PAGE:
Yogi hacks - share your best ideas and strategies

This is actually a serious topic. For those dedicated to a life of simplicity, have you learned any cool hacks to help you with the yogi lifestyle and practice?

Something that saves you time, energy, money?

A more efficient way to do something helpful to the meditative practice?

For example, I can cook oatmeal efficiently in a vaccum insulated water bottle with wide enough neck by pouring the boiling hot water in the bottle containing oatmeal, nuts, dry fruit, close the container, come back in 30-60min and have perfect oatmeal, in the most energy efficient way, and it works in camping mode.

Any cool pieces of equipment?

For example, I bought a wide brim hat on amazon with a mosquito net that protects your face and neck area, for about 2 US$, shipping included.

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I think Buddha has given few of them. Bahiya sutta is one.

This is one of my best hacks.

The idea occurred to me on a winter retreat in Nepal, sleeping sometimes in a tent, other times in a traditional stone built house that was about as cold inside as sleeping in a tent.

In the morning, temperatures could reach freezing point. You know this when you see frost on the ground.

Anyway, it’s really cold, when you wake up in the morning, you don’t really want to get out of your warm sleeping bag, walk a ways in the dark looking for an outhouse to pee.

So after doing that for a while, I thought there must be a better way. There is. I found an old water bottle, and started using that. Didn’t even have to unzip my sleeping bag all the way to do my business.

Back in the USA, I found another awesome application for the same hack. Say you have a drive a long distance, to a retreat center or monastery for example. I was once on one of these very long driving trips during a long stretch of driving, and needed to find a bathroom to pee. I happened to be in an unsavory neighborhood, the kind where residential doors and windows have bars on them, public bathrooms are locked, etc. I went into a restaurant and they refused to let me pee unless I bought something from the menu.

I did end up buying a beverage so I could get a key and pee in their bathroom. What I really wanted to do was say, “you know what, I’m not going buy a beverage, I’m going to pee right here on the floor unless you give me that key to the bathroom.”

Anway, lesson learned, I always keep a one litre empty plastic fruit juice bottle in my car. During a long drive to unfamiliar territory, if ever the need to pee arises, I will not be held hostage again. Ever.

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Well after 9 years of working, volunteering, and retreating in western dharma centers as well as spending several months in western and Asian monasteries I have a few hacks for being happy on retreat and getting samadhi quickly:

  1. Accept whatever accommodations you are offered. It will be fine.

  2. Be forthright about any physical limitations you have, but then accept any yogi job you are asked to do. It will be fine.

  3. Eat whatever is offered, when it is offered. Do not store food for later. If you won’t be able to digest something, don’t take it. Even if you completely miss a meal (unless you are diabetic) it will be totally fine. We are all incredibly well nourished in the west. It is not worth thinking about.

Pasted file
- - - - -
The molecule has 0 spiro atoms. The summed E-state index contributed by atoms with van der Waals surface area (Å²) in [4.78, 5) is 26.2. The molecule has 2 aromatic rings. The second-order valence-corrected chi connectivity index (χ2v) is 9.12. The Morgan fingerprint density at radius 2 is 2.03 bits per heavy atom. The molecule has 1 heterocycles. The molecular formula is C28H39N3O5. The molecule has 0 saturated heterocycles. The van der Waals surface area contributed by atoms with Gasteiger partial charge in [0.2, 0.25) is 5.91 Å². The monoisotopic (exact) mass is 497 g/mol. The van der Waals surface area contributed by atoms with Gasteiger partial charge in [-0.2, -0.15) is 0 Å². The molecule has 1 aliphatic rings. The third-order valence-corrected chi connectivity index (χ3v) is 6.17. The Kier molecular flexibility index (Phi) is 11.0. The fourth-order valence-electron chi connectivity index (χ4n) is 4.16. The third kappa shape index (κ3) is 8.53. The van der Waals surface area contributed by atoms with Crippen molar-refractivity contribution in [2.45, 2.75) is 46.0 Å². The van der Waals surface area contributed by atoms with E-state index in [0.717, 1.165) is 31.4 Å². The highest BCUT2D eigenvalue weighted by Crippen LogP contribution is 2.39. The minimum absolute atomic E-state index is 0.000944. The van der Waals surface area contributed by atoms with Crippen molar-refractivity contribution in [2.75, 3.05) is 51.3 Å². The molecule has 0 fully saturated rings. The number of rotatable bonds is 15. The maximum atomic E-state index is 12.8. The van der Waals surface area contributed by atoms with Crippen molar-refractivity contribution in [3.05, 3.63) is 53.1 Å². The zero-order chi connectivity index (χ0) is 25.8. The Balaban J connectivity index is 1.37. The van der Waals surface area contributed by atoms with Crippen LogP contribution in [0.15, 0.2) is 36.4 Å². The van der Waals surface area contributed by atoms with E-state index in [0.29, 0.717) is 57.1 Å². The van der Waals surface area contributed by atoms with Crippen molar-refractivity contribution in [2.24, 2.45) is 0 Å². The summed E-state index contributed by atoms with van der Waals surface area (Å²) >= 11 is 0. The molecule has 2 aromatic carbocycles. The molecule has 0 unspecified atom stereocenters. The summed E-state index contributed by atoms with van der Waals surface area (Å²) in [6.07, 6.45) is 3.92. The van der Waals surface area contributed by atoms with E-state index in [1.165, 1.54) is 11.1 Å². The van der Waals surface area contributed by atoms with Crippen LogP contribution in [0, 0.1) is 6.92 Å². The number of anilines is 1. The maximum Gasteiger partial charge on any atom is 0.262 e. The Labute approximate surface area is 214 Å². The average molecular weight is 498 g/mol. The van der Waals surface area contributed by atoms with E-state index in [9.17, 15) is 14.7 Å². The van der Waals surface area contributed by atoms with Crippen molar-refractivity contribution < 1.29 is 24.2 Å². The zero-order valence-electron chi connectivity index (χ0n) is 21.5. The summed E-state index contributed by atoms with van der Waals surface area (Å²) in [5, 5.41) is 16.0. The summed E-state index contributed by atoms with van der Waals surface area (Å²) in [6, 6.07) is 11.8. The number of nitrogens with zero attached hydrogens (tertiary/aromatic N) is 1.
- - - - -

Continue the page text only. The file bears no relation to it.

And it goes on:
4. If someone is bugging you, give them something or do something for them.

  5. Be grateful to everyone and for everything.

  6. Be as honest as you can be in interviews with teachers. I have found two worthwhile goals for talking with a teacher. One is just to feel seen and accepted for who I am and where I am. Honesty is required for that. The other is to get the best advice that is useful right now to my current state. Honesty is required for that too.

  7. Listen to your body, but don’t think too much about it. In other words, if your knees hurt, change how you sit, but don’t make a story about it.

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From decades of practicing hatha yoga, taiji quan, I’ve found I get much more efficient and better results from doing a combination of the two, also incorporating some basic western exercises like pull ups, pushups, jogging, bike riding.

So here’s the important hack insight #1: Rather than setting aside, 60, 90, or 120 minutes a day of doing all that exercise in one sitting, the results are much better when I stagger it, spread it out through out the day in 10, 15, 20 minute sessions. So in a sample 10 min session, I might do a little taiji to warm up, then a few minutes of stretching/yoga, them some more taiji and or western exercise.

important hack insight #2: develop S&S (sati and sampajano) so you’re clearly aware moment by moment , increasing your sensitivity to know where you’re physical problems are, what you need to do to fix it, where the point of diminishing returns is so you don’t spend too much time doing taiji when you really need more yoga and stretching for example. Without S&S, you’re not going to be able to apply the priority principle of knowing where your bottlenecks and weaknesses are to give extra time and attention, and those bottlenecks contrain your overall improvement.

The result of these two hacks is you get a much more targeted synergistic effect which yields much greater overall improvement in the long run, compared to simply setting aside only one 60min session a day. I would even argue that doing a very well constructed program of 90 min a day staggered out into 6 to 10 sessions delivers better results than spending 3 hours a day exercising spending 60 min each session. Now this is from the point of view of optimizing for the health needs of a meditator yogi of course. Someone training for war or the olympics would obviously need to train differently.